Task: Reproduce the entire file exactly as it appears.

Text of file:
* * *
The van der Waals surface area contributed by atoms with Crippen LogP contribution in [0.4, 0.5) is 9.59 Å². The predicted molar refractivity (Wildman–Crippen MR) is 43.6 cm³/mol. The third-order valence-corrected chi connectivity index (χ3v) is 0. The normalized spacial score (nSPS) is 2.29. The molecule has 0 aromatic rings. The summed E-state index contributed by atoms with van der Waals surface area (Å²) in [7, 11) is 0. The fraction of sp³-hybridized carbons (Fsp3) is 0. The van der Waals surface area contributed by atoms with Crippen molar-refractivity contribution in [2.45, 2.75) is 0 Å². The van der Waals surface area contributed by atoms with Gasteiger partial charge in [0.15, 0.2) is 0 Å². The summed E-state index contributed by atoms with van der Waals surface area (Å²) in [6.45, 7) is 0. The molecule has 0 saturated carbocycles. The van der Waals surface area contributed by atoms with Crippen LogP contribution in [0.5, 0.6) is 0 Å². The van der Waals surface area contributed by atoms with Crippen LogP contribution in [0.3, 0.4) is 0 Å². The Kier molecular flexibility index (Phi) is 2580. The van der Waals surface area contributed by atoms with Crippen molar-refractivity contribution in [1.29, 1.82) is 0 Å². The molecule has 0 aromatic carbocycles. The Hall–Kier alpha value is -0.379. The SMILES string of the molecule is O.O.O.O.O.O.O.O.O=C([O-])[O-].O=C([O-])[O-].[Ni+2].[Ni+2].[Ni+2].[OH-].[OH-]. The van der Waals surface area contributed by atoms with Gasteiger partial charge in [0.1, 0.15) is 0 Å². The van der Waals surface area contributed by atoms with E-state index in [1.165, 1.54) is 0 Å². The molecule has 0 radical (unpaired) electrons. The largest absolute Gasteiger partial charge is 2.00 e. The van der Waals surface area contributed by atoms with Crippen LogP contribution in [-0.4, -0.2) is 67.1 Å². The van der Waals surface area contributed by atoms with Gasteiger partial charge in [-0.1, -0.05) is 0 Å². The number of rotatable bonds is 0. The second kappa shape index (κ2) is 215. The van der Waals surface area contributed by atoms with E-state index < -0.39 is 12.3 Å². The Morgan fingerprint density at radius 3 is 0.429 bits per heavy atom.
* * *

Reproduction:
The van der Waals surface area contributed by atoms with Crippen LogP contribution in [0.4, 0.5) is 9.59 Å². The predicted molar refractivity (Wildman–Crippen MR) is 43.6 cm³/mol. The third-order valence-corrected chi connectivity index (χ3v) is 0. The normalized spacial score (nSPS) is 2.29. The molecule has 0 aromatic rings. The summed E-state index contributed by atoms with van der Waals surface area (Å²) in [7, 11) is 0. The fraction of sp³-hybridized carbons (Fsp3) is 0. The van der Waals surface area contributed by atoms with Crippen molar-refractivity contribution in [2.45, 2.75) is 0 Å². The van der Waals surface area contributed by atoms with Gasteiger partial charge in [0.15, 0.2) is 0 Å². The summed E-state index contributed by atoms with van der Waals surface area (Å²) in [6.45, 7) is 0. The molecule has 0 saturated carbocycles. The van der Waals surface area contributed by atoms with Crippen LogP contribution in [0.5, 0.6) is 0 Å². The van der Waals surface area contributed by atoms with Crippen LogP contribution in [0.3, 0.4) is 0 Å². The Kier molecular flexibility index (Phi) is 2580. The van der Waals surface area contributed by atoms with Crippen molar-refractivity contribution in [1.29, 1.82) is 0 Å². The molecule has 0 aromatic carbocycles. The Hall–Kier alpha value is -0.379. The SMILES string of the molecule is O.O.O.O.O.O.O.O.O=C([O-])[O-].O=C([O-])[O-].[Ni+2].[Ni+2].[Ni+2].[OH-].[OH-]. The van der Waals surface area contributed by atoms with Gasteiger partial charge in [0.1, 0.15) is 0 Å². The van der Waals surface area contributed by atoms with E-state index in [1.165, 1.54) is 0 Å². The molecule has 0 radical (unpaired) electrons. The largest absolute Gasteiger partial charge is 2.00 e. The van der Waals surface area contributed by atoms with Crippen LogP contribution in [-0.4, -0.2) is 67.1 Å². The van der Waals surface area contributed by atoms with Gasteiger partial charge in [-0.1, -0.05) is 0 Å². The number of rotatable bonds is 0. The second kappa shape index (κ2) is 215. The van der Waals surface area contributed by atoms with E-state index < -0.39 is 12.3 Å². The Morgan fingerprint density at radius 3 is 0.429 bits per heavy atom.